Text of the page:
Some Unusual Art

I attended a jazz recital last night. Our music department generally has a performance to celebrate their student’s accomplishments. Our jazz quintet, “Jazzology”, was the featured performer. We also had a guest performer, Kallil Wilson, a great voice, with amazing runs.

Each of the performers had an opportunity to engage in some “scat” singing. Classic sound riffs, where the voice becomes an instrument that is played, as opposed to singing.

Ella Fitzgerald was famous for her scat performances, and helped to popularize the technique. As I listened last night I couldn’t help thinking about the connection between scat and sound poetry.

Both movements appeared in the early 1900s. Jazz came out of New Orleans and the southeast of the US. Sound poetry came from the cafes and cabarets in Europe frequented by the Dadaists. Dada had turned the art world upside down. The Salon controlled art world, was in turmoil, with art being defined by artists, and not professional critics.

It is said that Dada was named by randomly pointing a finger in the dictionary. Either that, or the first words of an infant.

In either case, Dada, broke the rules. Piet Mondrian graded the canvas, Marcel Duchamp “found art”, and declared it so!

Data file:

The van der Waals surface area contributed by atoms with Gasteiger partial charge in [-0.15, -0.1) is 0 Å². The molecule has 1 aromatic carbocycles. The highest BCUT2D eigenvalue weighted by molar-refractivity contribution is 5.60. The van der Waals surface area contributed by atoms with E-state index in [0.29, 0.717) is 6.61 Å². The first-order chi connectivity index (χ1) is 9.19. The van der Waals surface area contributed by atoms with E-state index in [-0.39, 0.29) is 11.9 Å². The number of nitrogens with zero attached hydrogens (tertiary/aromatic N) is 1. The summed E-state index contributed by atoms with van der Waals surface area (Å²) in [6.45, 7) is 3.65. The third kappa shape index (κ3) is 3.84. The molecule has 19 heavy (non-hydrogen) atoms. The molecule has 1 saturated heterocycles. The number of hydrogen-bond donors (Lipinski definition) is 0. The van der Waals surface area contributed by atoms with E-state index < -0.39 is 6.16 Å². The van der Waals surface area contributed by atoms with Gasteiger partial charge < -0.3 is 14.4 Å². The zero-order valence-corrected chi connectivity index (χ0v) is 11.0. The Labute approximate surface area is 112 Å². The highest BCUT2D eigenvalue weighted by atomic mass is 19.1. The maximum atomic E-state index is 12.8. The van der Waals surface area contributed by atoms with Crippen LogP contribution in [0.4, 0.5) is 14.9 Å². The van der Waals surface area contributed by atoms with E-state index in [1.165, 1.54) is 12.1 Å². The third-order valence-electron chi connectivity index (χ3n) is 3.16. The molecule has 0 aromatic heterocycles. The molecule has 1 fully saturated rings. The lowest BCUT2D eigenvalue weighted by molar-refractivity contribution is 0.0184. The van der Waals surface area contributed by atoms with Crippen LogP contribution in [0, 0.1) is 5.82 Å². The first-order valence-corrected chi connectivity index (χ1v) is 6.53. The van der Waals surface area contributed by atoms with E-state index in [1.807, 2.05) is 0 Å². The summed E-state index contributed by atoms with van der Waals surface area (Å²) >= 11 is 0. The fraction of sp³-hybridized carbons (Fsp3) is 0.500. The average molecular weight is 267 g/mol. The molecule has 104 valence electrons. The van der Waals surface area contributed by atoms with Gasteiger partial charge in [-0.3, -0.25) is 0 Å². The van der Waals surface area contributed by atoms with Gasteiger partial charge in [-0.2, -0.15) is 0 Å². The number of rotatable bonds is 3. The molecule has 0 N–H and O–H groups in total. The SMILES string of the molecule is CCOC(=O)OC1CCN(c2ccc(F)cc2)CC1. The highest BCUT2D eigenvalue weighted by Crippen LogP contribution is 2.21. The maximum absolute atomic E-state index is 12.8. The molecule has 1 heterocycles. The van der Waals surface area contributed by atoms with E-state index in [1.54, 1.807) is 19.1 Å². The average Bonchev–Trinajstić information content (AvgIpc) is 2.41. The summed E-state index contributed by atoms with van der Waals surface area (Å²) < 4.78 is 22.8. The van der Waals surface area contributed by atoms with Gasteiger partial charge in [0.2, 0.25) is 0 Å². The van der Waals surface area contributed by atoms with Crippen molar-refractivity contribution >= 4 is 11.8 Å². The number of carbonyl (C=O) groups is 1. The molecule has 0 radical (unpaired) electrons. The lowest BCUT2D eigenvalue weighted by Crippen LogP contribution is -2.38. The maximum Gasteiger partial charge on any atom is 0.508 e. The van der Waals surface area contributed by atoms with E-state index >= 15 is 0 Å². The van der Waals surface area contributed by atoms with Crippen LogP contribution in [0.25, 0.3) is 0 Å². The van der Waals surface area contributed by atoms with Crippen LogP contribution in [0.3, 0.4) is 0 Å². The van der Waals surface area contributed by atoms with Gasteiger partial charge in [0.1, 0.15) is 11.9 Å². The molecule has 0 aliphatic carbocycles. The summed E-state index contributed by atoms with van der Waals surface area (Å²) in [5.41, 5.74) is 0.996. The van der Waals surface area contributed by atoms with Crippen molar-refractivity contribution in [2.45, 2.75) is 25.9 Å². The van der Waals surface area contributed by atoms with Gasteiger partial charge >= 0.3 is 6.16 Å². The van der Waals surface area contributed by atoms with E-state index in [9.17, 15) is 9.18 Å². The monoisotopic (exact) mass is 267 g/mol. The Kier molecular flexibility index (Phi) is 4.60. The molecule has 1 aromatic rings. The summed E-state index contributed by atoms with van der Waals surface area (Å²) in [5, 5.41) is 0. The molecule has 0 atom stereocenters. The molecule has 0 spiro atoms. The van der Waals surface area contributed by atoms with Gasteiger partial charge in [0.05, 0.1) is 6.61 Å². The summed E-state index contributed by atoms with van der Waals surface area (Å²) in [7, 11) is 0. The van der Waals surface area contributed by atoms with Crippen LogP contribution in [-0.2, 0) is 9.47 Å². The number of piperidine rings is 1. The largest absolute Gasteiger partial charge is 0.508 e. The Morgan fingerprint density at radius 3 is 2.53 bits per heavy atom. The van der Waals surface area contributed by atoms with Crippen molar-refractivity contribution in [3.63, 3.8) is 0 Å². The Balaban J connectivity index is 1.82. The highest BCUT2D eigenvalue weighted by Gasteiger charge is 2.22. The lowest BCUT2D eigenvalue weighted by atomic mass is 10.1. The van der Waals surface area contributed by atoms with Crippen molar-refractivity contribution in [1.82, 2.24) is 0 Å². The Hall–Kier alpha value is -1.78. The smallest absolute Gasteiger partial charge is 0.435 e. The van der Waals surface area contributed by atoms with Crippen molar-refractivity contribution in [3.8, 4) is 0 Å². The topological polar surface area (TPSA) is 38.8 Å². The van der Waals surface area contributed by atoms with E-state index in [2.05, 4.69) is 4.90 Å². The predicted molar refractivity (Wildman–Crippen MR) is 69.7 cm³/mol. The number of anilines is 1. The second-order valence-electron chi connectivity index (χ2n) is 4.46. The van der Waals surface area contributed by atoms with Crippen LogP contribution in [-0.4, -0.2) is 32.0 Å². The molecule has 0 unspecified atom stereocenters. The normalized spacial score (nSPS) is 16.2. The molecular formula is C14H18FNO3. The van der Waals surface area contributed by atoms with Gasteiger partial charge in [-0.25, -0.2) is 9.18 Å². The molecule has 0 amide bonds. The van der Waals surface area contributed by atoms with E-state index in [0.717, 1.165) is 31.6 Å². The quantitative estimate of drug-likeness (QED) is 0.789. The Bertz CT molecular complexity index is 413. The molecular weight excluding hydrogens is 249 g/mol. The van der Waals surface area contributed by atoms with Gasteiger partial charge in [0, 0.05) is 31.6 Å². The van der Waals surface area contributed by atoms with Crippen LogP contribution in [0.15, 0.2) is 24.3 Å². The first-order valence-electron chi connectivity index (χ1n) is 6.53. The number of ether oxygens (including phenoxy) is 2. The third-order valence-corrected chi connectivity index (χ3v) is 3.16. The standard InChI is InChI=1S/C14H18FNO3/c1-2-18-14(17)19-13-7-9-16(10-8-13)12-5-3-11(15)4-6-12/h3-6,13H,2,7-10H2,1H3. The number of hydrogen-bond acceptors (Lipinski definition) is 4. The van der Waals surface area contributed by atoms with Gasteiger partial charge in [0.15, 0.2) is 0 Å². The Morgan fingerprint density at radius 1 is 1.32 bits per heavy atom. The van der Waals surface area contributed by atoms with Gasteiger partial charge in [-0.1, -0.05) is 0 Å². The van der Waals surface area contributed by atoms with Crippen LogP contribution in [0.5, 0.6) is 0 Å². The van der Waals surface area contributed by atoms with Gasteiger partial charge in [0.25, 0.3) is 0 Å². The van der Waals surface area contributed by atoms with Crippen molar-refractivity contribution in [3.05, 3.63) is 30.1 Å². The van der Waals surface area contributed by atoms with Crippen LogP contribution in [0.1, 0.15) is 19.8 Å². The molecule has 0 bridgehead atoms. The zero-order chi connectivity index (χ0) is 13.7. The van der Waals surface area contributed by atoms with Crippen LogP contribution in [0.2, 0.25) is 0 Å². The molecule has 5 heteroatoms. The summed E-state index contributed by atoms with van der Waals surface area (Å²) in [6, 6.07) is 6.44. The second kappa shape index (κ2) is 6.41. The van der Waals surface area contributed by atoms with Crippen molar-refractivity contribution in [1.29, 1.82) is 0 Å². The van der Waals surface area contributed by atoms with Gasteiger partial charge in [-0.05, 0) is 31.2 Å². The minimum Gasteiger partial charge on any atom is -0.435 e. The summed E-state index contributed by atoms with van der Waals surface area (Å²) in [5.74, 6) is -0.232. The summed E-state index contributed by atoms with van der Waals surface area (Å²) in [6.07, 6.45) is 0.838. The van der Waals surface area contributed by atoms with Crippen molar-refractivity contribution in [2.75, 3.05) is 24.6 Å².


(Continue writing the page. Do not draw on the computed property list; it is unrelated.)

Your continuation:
In poetry, a German named Hugo Ball, wrote a poem in 1916, and declared it as part of a new genre of “sound poetry”. It was called “Karawane”. He performed it while wearing his “lobster suit”, certainly one of the first performance artists of the century.

If this is the first time you have heard of sound poetry, try thinking about the first time you experienced jazz with scat riffs.

What really helped me was Marie Osmond.

I can’t believe just wrote that, but there is a reason. She was a guest on some sort of variety television show that liked to prank famous people. A writer had thought that it would be funny to provide Marie with a poem to memorize with very little forewarning. A classic fear from any English lit class in high school. The additional fun was that straight-laced Marie, would be memorizing the classic Dada poem “Karawane”, words with no meaning.

The surprise was that Marie memorized in a few minutes, then delivered an amazing performance. The sound clip made it to the internet and has been one of most popular versions of Karawane. Later, she was asked to make another video to explain sound poetry and Hugo Ball. Click below

https://youtu.be/G69O7fvM3BI

Jazz, Dada, Hugo Ball, and don’t even get me started on Duchamp. It’s been a full weekend already.

About johndiestler

Retired community college professor of graphic design, multimedia and photography, and chair of the fine arts and media department.
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